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Santos v. D. Laikos, Inc.

Supreme Court of Rhode Island

June 7, 2016

Yendelby Santos
v.
D. Laikos, Inc., [1] d/b/a Monet Lounge and John Doe.

         Providence County Superior Court, PC 14-1984, Richard A. Licht Associate Justice.

          For Plaintiff: Shelagh R. McCahey, Esq.

          For Defendants: Fausto C. Anguilla, Esq.

          Present: Suttell, C.J., Flaherty, Robinson, and Indeglia, JJ.

          OPINION

          GILBERT V. INDEGLIA ASSOCIATE JUSTICE.

         The plaintiff, Yendelby Santos (plaintiff or Santos), appeals from the Superior Court's denial of his motion to vacate final judgment in favor of the defendant, D. Laikos, Inc., d/b/a Monet Lounge, and John Doe (collectively, defendants), on his personal injury claim. This matter came before the Supreme Court on May 11, 2016, pursuant to an order directing the parties to appear and show cause why the issues raised should not be summarily decided. After hearing the arguments of counsel and reviewing the memoranda submitted on behalf of the parties, we are satisfied that cause has not been shown. Accordingly, we shall decide the matters at this time without further briefing or argument. For the reasons set forth herein, we affirm the judgment of the Superior Court.

         I

         Facts and Travel

         The facts of this case are straightforward and undisputed. On April 30, 2011, plaintiff alleged that he sustained personal injuries during a "melee" at defendants' Providence nightclub, Monet Lounge. On April 18, 2014, he filed the instant personal injury action in Providence County Superior Court. However, the complaint erroneously stated that the incident in question occurred on November 4, 2010.[2] On April 20, 2015, defendants filed a motion to dismiss plaintiff's complaint pursuant to Rule 12(b)(6) of the Superior Court Rules of Civil Procedure, [3]stating that the three-year statute of limitations for personal injury actions barred plaintiff's claim.[4] The defendants' counsel certified that he mailed both the motion to dismiss and the accompanying memorandum of law to plaintiff's counsel's office, in addition to filing the motion and memorandum of law via the recently installed electronic filing system as is now required by the Superior Court Rules. The motion included a hearing date of June 16, 2015.

         The hearing on defendants' motion occurred as scheduled; however, plaintiff did not appear. As a result, the hearing justice granted defendants' motion to dismiss on statute of limitations grounds. On June 23, 2015, plaintiff filed an objection and motion to vacate the final judgment, which indicated that his counsel did not receive notice of defendants' motion to dismiss. On June 25, 2015, final judgment entered dismissing plaintiff's claim. On that same day, plaintiff filed a motion to amend his complaint to correct the date of the incident.[5]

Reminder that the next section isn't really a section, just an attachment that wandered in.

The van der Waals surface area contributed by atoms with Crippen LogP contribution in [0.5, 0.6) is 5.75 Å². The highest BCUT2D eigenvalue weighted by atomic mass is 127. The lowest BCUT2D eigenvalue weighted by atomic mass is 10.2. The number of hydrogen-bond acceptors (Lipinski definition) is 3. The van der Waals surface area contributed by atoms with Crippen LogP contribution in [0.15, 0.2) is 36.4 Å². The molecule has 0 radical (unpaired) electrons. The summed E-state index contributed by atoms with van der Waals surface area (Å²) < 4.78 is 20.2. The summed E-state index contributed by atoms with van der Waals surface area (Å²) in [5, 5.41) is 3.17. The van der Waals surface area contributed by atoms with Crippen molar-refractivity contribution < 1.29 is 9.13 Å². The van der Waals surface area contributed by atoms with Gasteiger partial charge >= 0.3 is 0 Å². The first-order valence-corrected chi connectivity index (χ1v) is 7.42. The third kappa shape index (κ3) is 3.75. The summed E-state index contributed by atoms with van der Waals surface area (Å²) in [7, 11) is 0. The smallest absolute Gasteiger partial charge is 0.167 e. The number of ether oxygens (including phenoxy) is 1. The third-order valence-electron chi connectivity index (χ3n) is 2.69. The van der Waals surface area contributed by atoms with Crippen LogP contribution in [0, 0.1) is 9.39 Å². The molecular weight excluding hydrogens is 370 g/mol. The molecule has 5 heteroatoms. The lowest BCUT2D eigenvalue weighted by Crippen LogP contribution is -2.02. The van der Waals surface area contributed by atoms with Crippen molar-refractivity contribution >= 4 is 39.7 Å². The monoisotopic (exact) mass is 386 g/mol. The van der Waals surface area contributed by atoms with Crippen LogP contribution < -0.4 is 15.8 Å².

On July 8, 2015, a hearing was held on plaintiff's motion to vacate. At the hearing, plaintiff's counsel argued that excusable neglect pursuant to Rule 60(b)(1) of the Superior Court Rules of Civil Procedure, or in the alterative, "any other reason justifying relief" pursuant to Rule 60(b)(6), warranted relief from final judgment.[6] The plaintiff's counsel stated that she never received notice of defendants' motion to dismiss electronically because the service contact in the electronic filing system contained the incorrect contact information. Further, plaintiff's counsel represented that, if given an evidentiary hearing, she was prepared to present evidence to overcome the presumption that notice of the motion was received by mail. Specifically, plaintiff's counsel intended to call her office's litigation paralegal, who handled all of the mail for the firm's litigation department.

         The plaintiff's counsel also indicated that, had she been aware of defendants' motion to dismiss, she would have promptly presented a motion to amend the complaint[7] to correct the "typographical error as to the date of the incident." She argued that "[t]here is no issue of notice of the event as far as * * * defendant[s are] concerned" because the police report issued in connection with the incident, of which defendants had a copy, contained the correct date.

         The hearing justice said he "d[idn't] buy" plaintiff's excusable neglect argument, and denied his motion to vacate. On July 31, 2015, an order entered denying plaintiff's motion to vacate the final judgment and denying his request for an evidentiary hearing.[8] No ruling was ...


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